• After years and years of thinking I could never have pets because I was allergic, I got my first cat when I met Steph, and then in August 2015, Steph gave me Viktor. Viktor is a little black male Siamese, who looks just like a miniature panther. Every day, he jumps up onto my desk and curls up behind my computer screen and keeps me company. I am greeted by him first thing in the morning with his tail sticking straight up to tell me how excited he is to get food. He is a very dear friend, and I now understand after all these years why pet owners feel as they do about their pets.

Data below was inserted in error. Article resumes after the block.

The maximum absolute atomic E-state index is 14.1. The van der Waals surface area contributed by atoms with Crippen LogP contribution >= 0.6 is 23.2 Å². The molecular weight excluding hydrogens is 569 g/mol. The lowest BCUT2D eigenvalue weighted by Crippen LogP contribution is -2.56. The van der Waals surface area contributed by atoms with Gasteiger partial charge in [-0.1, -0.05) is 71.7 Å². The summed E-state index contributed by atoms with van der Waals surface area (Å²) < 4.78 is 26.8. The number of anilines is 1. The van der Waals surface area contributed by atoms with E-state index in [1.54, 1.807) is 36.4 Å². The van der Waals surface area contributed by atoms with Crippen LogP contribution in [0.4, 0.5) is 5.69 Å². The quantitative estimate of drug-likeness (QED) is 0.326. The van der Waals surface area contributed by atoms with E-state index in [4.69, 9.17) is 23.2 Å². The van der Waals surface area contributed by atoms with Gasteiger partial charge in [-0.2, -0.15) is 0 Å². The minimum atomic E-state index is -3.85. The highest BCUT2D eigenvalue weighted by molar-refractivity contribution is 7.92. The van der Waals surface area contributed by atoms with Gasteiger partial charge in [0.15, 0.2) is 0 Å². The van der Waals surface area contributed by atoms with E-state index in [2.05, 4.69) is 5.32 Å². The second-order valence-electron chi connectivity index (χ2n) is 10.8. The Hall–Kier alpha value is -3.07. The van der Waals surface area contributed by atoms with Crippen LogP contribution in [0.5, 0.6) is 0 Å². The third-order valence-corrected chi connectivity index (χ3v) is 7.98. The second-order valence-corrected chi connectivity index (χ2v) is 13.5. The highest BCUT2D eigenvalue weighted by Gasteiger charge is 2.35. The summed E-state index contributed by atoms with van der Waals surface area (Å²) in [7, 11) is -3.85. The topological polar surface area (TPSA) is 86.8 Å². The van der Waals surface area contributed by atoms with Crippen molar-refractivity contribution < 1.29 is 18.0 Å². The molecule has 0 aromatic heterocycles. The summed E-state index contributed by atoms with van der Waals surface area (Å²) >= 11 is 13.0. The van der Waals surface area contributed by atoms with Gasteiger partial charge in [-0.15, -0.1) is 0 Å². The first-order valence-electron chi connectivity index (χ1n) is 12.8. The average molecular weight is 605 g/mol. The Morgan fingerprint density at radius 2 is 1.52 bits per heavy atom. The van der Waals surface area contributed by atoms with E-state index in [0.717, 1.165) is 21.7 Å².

• I have managed to maintain and deepen my relationship with my wonderful son Sequoia. I was worried back in 2013 that I would lose him in the divorce, as he was 18 at the time and the divorce was hard on him. Indeed it is one of the reasons why I don't think I will ever be able to fully forgive my ex, as she was the one who ultimately set in motion the events that lead to the divorce, and she chose to do it at a critical time in Sequoia's development. However, despite this difficulties that he has faced, I have watched him embark courageously on his own journey. He loves music. He loves to mix and produce music and that is what he is trying to make his career in. I have every confidence that he will succeed. I can feel it. I love that I get to be a part of that.